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  2. Welcome to Seattle! We also live near Greenlake. Isn't it the best? (albeit busy). I was going to suggest you check out Chaco Canyon, but you've already discovered it on your own. If you like Asian food, check out Araya's in the U-District. I'm sure you've discovered there is a farmers market in a different neighborhood every day of the week. Ballard on Sundays is the best, but hit up each one and you'll learn your way around Seattle in no time. Welcome!

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  3. Congratulations on the move! Yeah, all of the Pacific northwest, including Oregon below and BC above turns into more of a desert climate in the eastern half. Crazy!

    ReplyDelete
  4. Courtney,
    Lemon and dill makes a lot of things taste good. The blackberries were growing wild, which was nice, but I didn't get as many as I'd like since so many were either too tiny or unripe.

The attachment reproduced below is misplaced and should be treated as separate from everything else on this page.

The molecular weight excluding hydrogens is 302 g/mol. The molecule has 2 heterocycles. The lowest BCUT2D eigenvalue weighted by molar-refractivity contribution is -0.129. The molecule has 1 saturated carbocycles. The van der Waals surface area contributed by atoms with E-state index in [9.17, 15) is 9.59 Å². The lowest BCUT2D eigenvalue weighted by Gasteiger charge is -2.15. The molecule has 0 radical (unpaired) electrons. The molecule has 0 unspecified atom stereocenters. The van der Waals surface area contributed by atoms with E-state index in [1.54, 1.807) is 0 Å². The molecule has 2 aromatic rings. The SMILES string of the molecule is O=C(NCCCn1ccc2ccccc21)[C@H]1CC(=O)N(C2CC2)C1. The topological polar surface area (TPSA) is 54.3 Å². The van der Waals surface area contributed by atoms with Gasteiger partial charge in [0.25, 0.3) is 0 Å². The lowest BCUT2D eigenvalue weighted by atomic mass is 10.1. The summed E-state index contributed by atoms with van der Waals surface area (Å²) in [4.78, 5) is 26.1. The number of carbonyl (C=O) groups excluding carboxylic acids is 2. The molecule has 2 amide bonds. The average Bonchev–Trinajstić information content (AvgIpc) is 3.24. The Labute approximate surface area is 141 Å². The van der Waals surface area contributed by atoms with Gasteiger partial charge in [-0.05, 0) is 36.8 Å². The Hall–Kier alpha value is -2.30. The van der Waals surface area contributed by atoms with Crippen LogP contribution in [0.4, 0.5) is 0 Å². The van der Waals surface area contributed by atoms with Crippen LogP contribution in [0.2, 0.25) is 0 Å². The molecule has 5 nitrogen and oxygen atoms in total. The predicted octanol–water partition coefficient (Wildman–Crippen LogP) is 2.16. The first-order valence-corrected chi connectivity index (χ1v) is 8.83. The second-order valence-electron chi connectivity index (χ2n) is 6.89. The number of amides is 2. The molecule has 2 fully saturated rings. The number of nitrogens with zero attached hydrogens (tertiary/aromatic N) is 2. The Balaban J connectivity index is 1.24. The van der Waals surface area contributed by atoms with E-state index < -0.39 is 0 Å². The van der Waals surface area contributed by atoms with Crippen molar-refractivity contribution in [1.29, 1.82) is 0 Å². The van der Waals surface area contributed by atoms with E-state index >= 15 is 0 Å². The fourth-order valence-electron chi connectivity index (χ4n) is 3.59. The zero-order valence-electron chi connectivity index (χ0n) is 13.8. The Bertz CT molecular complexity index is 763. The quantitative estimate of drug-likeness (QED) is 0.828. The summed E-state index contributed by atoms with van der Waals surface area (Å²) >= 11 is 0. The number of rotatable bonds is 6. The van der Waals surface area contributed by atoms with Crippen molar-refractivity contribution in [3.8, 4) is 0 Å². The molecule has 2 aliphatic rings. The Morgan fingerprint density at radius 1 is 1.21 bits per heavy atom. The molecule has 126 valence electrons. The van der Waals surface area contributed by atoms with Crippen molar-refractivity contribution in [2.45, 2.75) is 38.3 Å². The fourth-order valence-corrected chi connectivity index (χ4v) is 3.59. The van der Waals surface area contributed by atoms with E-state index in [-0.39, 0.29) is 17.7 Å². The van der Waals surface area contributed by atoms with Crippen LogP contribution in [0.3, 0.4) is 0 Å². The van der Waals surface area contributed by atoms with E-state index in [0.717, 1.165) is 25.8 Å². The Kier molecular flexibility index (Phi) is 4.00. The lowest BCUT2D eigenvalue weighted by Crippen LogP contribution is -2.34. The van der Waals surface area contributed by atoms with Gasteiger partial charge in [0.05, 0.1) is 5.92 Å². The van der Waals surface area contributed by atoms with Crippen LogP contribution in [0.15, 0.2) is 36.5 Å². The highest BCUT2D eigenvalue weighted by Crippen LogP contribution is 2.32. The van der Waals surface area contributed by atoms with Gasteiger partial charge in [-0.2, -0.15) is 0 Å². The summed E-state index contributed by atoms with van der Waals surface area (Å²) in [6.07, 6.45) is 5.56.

Aviva,
    Thanks for the welcome. Greenlake (close to Wallingford, is a nice place to live. We've been to Wallingford farmers market twice but I agree with you that Ballard is the best!

    Alisa,
    The landscape was almost unbelievable. It was gorgeous but unexpected!

    ReplyDelete
  5. I am not bored at all. I really love to read about your daily life. That is a really beautiful landscape. I really hope you will enjoy your new place, the new town, and all the surroundings.